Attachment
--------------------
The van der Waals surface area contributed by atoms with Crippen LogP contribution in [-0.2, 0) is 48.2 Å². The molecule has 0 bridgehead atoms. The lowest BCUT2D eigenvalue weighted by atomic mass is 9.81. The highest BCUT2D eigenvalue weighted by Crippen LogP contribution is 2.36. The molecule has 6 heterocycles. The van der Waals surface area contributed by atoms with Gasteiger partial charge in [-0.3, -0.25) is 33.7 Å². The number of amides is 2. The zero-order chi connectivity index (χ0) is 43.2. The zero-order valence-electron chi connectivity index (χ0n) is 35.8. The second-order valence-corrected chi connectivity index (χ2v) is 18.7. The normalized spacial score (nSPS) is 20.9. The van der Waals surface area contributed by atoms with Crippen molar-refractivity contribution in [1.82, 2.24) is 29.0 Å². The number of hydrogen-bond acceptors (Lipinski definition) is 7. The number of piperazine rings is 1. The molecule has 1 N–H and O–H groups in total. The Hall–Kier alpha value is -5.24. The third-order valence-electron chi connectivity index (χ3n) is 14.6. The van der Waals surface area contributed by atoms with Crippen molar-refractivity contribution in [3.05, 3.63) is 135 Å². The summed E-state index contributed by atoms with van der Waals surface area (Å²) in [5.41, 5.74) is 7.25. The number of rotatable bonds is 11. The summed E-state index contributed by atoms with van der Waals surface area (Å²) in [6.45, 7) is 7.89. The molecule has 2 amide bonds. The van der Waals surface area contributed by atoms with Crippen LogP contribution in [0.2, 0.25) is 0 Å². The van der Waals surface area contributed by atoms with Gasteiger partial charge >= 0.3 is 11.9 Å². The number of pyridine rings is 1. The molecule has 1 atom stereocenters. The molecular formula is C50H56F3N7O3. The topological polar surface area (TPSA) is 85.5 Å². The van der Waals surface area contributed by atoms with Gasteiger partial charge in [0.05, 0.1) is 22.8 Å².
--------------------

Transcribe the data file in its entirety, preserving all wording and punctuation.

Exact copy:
The van der Waals surface area contributed by atoms with Crippen LogP contribution in [-0.2, 0) is 48.2 Å². The molecule has 0 bridgehead atoms. The lowest BCUT2D eigenvalue weighted by atomic mass is 9.81. The highest BCUT2D eigenvalue weighted by Crippen LogP contribution is 2.36. The molecule has 6 heterocycles. The van der Waals surface area contributed by atoms with Gasteiger partial charge in [-0.3, -0.25) is 33.7 Å². The number of amides is 2. The zero-order chi connectivity index (χ0) is 43.2. The zero-order valence-electron chi connectivity index (χ0n) is 35.8. The second-order valence-corrected chi connectivity index (χ2v) is 18.7. The normalized spacial score (nSPS) is 20.9. The van der Waals surface area contributed by atoms with Crippen molar-refractivity contribution in [1.82, 2.24) is 29.0 Å². The number of hydrogen-bond acceptors (Lipinski definition) is 7. The number of piperazine rings is 1. The molecule has 1 N–H and O–H groups in total. The Hall–Kier alpha value is -5.24. The third-order valence-electron chi connectivity index (χ3n) is 14.6. The van der Waals surface area contributed by atoms with Crippen molar-refractivity contribution in [3.05, 3.63) is 135 Å². The summed E-state index contributed by atoms with van der Waals surface area (Å²) in [5.41, 5.74) is 7.25. The number of rotatable bonds is 11. The summed E-state index contributed by atoms with van der Waals surface area (Å²) in [6.45, 7) is 7.89. The molecule has 2 amide bonds. The van der Waals surface area contributed by atoms with Crippen LogP contribution in [0.2, 0.25) is 0 Å². The van der Waals surface area contributed by atoms with Gasteiger partial charge >= 0.3 is 11.9 Å². The number of pyridine rings is 1. The molecule has 1 atom stereocenters. The molecular formula is C50H56F3N7O3. The topological polar surface area (TPSA) is 85.5 Å². The van der Waals surface area contributed by atoms with Gasteiger partial charge in [0.05, 0.1) is 22.8 Å².